In early August 2016, Tebow made announcements that he was interested in pursuing a career in professional baseball and invited all 30 Major League Baseball teams to his open tryout at the end of August. Tebow had not played baseball full-time since 2005, his junior year in high school, when he was an all-state player and the Los Angeles Angels of Anaheim expressed interest in drafting him had he played his senior year. Additionally, he had a tryout with and received interest from the Los Angeles Dodgers prior to the 2016 Major League Baseball season. On August 9, Tebow received contract offers (without tryouts) from two minor independent professional teams: the Schaumburg Boomers of the Frontier League and the Southern Maryland Blue Crabs of the Atlantic League of Professional Baseball. On the day before his tryout, Tebow was also offered a contract by Águilas del Zulia, a team in the Venezuelan Professional Baseball League that plays winter baseball. Tebow held his tryout on August 30 at Dedeaux Field in front of 40 MLB scouts (from 28 of the 30 MLB teams), Dodgers scouting director Billy Gasparino, and 50 members of the media.
New York Mets
On September 8, 2016, Tebow signed a minor league contract with the New York Mets and participated in the Mets' instructional league. In his first at bat with the organization, on September 28, 2016, Tebow hit a home run on the first pitch. The Mets assigned him to the Scottsdale Scorpions of the Arizona Fall League, where he batted .194 in 70 plate appearances, with 20 strikeouts in 62 at bats.
Tebow spent most of 2017 spring training in the Mets' minor league camp, with a few appearances in major league camp. He began the 2017 regular season with the Columbia Fireflies of the Class A South Atlantic League. On April 6, 2017, Tebow hit a home run in his first at bat for the Fireflies, playing against the Augusta GreenJackets. He batted .222 with three home runs and 23 runs batted in for Columbia. On June 25, the Mets promoted Tebow to the St. Lucie Mets of the Class A-Advanced Florida State League. Once again he homered in his first day with his new club, St. Lucie, on June 28. Tebow had a 12-game hitting streak between July 3 and 14. Tebow's performance at the Class A level prompted New York Post columnist Mike Vaccaro to deem him a legitimate pro prospect. With Tebow on the roster, the St. Lucie Mets saw their single-season attendance record grow, with an accumulated attendance of over 122,000 as of August 28, 2017. Tebow finished the year at St. Lucie hitting .231, with 5 home runs and 57 strikeouts, in 216 at bats. Tebow expressed interest in returning for another season in 2018.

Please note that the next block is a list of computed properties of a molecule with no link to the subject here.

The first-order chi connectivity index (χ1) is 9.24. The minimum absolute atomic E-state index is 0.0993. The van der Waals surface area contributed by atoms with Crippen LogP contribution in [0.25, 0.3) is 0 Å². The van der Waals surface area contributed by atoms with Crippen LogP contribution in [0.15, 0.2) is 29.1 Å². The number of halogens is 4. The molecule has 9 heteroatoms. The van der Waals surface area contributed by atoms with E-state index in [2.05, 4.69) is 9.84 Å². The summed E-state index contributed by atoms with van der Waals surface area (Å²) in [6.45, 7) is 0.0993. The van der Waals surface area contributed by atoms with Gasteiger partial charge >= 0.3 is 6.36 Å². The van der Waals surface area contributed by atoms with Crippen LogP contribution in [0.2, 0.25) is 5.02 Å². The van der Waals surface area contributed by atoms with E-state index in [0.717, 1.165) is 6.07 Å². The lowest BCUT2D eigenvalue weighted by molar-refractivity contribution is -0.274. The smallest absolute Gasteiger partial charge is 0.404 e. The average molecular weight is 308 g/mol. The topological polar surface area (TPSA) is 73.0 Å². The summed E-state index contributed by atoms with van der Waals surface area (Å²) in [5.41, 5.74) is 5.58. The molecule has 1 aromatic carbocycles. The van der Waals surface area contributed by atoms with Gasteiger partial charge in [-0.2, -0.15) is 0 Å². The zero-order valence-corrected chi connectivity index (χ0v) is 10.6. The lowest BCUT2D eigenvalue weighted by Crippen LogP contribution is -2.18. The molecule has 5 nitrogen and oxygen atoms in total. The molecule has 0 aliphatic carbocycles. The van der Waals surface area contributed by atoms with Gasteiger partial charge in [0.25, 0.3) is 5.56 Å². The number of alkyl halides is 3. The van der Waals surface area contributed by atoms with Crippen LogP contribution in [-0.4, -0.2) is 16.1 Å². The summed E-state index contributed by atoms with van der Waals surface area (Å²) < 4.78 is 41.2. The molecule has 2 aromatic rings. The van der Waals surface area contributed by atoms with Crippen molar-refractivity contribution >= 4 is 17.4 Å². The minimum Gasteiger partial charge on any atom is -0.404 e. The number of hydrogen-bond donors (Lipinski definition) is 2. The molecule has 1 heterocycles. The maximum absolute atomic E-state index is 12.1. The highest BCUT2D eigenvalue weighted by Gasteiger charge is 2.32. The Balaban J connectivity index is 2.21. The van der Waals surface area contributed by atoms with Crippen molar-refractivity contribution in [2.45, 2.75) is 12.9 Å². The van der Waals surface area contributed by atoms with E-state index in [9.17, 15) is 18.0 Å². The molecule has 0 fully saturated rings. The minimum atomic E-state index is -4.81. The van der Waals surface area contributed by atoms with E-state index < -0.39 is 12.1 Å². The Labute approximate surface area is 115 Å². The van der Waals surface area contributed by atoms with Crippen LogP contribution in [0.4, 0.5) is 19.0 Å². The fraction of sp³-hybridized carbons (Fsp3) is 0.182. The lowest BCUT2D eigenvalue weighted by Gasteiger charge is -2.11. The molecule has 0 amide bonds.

On January 19, 2018, the Mets announced that they would invite Tebow to major league camp. Despite a poor showing in spring training (1-for-18 with 11 strikeouts), the Mets organization promoted Tebow to their Double-A team, the Binghamton Rumble Ponies of the Eastern League. On April 5, Tebow again hit a home run in his first at bat for a new team; with two men on base, he hit the first pitch over the right-field wall. On June 29, Tebow was named to the Eastern League All-Star Game; at the time, he was batting .261 for the season and .323 in his last 21 games. In the All-Star Game, held on July 11, Tebow went 1-for-4 as the East team's designated hitter.
In November 2018, the Mets assigned Tebow to the Syracuse Mets of the Class AAA International League. He spent spring training in 2019 with the New York Mets, and returned to Syracuse to start the 2019 season. On May 18, 2019, the Syracuse Mets held a Tebow bobblehead giveaway for the first 1,000 fans in attendance. Between June 28 and July 5, 2019, Tebow hit three home runs over an AAA six game stretch for the Syracuse Mets, his best performance as a professional baseball player to date.
On July 21, 2019, Tebow injured his left pinky fielding a ball in the outfield, requiring eight stitches. As a result, he missed the remainder of the 2019 season.
|2017||St. Lucie Mets||FLOR||A-Adv.||NYM||62||242||216||21||50||10||1||5||21||2||19||57||.231|
|2018||Binghamton Rumble Ponies||EL||AA||NYM||84||298||271||32||74||14||1||6||36||1||22||103||.273|
World Baseball Classic
On February 26, 2020, Tebow announced that he had accepted an invitation by the Philippines national baseball team to play on their 2021 World Baseball Classic team. Tebow is eligible to play for the Philippines as he was born in the country. His first appearance was scheduled to be in the qualifying round that begins on March 20, 2020 in Arizona. However, due to the COVID-19 pandemic, they have since been postponed.